That said, I certainly can't complain with the spectacular pair I picked up.

I'd already come across another fascinating pop culture item a few aisles earlier.

Nestled deep inside a box of wildly overpriced sports items was a snap case of a couple dozen of these Three Stooges cards. A quick look at the back told me that they were released in 1997. I couldn't believe I'd never heard of them before Sunday.

In case you didn't already know, I am a huge Three Stooges fan. The stack of about 25 cards set me back five bucks. Although I may have overpaid a bit, I couldn't let them slip by.

Leaving something like that behind would've hurt more than a trademark eye-poke from Moe.

While complete sets and the Stooges are great, let's get back to my main card vendor.

I already talked about my successful dime and free vintage digs in yesterday's post. I thought it'd be fitting to close out the flea market season with my last and final finds from his table.

We start with the quarter boxes, and specifically this wild film-inspired Tim Salmon insert. Like so much of what I found on Sunday, this design was completely new to me.

Just the start of what would prove to be a fruitful quarter box dig.

Though Jeff and I have fairly distinct collections, we overlap when it comes to throwbacks.

If you've ever read either of our blogs, we're both cuckoo for retro uniforms. As you might guess, finding these two Pujolses in the quarter box presented kind of a dilemma.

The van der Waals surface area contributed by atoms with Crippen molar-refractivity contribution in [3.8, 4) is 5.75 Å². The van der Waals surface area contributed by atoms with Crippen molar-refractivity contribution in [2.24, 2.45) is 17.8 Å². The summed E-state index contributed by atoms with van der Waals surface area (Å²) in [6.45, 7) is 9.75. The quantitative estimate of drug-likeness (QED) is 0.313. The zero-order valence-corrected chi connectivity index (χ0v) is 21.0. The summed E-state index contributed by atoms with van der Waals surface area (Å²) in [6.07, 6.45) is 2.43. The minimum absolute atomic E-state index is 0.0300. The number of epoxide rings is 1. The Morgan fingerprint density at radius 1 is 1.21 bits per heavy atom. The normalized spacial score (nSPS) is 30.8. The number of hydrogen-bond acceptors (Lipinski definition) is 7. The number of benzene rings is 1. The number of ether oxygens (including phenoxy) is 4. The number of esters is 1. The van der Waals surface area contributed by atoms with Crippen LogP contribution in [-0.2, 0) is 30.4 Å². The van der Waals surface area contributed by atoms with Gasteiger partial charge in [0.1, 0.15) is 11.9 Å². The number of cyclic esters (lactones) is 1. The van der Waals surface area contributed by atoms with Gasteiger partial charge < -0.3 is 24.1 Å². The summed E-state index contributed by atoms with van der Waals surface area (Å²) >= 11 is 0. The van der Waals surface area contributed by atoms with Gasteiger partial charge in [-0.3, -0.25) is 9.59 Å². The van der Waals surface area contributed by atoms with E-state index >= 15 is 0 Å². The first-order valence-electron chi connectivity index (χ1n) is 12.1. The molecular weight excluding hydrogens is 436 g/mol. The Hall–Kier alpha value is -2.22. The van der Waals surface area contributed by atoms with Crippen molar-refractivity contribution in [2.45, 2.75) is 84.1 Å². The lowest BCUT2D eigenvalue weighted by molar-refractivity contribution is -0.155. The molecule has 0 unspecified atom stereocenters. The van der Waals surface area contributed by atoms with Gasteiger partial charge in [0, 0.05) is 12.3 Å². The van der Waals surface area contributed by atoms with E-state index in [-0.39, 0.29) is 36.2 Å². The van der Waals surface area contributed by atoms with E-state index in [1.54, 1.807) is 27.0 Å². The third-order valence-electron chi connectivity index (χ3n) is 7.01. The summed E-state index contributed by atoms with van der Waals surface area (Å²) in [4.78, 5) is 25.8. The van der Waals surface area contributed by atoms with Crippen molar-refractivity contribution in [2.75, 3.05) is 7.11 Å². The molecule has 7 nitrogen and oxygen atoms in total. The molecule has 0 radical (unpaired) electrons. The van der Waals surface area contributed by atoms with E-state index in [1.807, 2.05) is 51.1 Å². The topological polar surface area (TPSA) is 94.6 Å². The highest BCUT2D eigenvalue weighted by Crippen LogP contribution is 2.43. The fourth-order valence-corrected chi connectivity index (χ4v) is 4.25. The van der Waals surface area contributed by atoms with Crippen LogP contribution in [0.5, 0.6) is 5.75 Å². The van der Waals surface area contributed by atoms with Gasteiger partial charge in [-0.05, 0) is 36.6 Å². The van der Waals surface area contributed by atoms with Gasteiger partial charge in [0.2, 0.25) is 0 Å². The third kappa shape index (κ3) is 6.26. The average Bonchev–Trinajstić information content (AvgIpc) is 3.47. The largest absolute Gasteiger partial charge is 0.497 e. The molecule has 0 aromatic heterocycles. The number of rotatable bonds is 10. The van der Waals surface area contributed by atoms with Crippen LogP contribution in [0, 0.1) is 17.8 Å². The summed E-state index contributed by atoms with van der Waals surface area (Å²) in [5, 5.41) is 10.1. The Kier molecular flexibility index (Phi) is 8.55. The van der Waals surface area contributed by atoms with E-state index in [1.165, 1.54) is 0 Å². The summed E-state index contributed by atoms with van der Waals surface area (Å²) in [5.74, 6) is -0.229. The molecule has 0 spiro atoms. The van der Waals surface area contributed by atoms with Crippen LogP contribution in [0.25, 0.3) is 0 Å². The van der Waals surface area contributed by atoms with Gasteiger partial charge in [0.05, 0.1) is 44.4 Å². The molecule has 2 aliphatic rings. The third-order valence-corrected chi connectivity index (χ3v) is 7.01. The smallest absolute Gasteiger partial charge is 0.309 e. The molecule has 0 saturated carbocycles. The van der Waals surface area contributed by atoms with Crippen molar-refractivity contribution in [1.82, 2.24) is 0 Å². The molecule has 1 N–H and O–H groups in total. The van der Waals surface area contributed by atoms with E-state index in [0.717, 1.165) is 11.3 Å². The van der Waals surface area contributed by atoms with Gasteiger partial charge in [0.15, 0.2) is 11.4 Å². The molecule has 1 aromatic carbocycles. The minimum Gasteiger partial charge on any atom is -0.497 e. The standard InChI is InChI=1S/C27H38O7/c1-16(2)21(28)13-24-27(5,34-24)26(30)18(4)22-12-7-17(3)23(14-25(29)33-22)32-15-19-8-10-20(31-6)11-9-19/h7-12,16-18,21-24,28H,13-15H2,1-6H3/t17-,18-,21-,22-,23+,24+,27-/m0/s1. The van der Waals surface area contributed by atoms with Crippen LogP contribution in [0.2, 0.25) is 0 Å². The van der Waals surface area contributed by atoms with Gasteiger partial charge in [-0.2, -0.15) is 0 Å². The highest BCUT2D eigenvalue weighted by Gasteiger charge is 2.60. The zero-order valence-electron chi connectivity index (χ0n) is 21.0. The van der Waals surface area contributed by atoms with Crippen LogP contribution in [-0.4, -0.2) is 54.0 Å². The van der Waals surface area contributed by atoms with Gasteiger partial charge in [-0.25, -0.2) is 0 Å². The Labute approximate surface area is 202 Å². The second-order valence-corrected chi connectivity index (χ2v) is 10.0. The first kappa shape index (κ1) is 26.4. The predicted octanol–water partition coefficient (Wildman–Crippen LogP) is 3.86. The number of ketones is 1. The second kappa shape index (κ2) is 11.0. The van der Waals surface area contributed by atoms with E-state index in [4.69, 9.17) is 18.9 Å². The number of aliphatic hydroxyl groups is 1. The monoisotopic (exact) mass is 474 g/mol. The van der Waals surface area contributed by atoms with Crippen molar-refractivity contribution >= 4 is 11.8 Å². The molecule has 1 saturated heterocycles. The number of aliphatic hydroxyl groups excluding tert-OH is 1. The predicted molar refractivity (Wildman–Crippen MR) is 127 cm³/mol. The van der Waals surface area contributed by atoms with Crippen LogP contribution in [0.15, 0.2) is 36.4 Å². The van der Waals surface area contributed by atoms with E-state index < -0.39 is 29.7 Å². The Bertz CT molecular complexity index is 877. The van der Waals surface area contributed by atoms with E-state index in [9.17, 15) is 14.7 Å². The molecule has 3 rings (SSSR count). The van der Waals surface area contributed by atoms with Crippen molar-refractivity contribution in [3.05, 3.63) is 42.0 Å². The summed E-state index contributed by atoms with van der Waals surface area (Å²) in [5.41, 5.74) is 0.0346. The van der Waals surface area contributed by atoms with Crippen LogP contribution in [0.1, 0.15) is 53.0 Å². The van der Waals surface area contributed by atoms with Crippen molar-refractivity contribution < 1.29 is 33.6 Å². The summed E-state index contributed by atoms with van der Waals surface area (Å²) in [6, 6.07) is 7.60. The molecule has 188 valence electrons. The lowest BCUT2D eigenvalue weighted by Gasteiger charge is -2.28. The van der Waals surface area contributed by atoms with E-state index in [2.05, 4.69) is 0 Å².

I definitely needed them, but, then again, I figured Jeff might as well. I offered both Prince Alberts up to him, but he refused, going by a "first come, first serve" basis. I figured we could at least split them, but he still insisted I take the pair.

What a guy.

I'm powerless when it comes to these Galasso Glossy Greats oddities.

The fact that these two happen to feature rival franchises was pure coincidence.

It's hard to turn down The Mick for loose change.

Note the Joltin' Joe cameo on the card on the left.

As evidenced by these two, vintage was no stranger to the quarter bin.

On the left is my oldest card of Sandy Alomar (father of Roberto and Sandy Jr.) and my first of him as a Brave. On the right is a sweet Milton Bradley oddball of Mickey Lolich, one of the more underrated pitchers of his time.

Oh, and the S stands for Stephen, in case you were wondering.

It's not every day that I drop a quarter on a Sammy Sosa.

It's rare that I buy anything of Slammin' Sammy, as a matter of fact. I'm not a huge fan of his, to put it lightly.

Still, issues of him as a skinny rookie in Texas are few and far between. One of my first obsessions as a young collector was to find a card of Sosa as a Ranger, and I guess it's something that's stayed with me to this day despite my negative feelings towards the guy.

In the end, I still think this was a quarter well spent.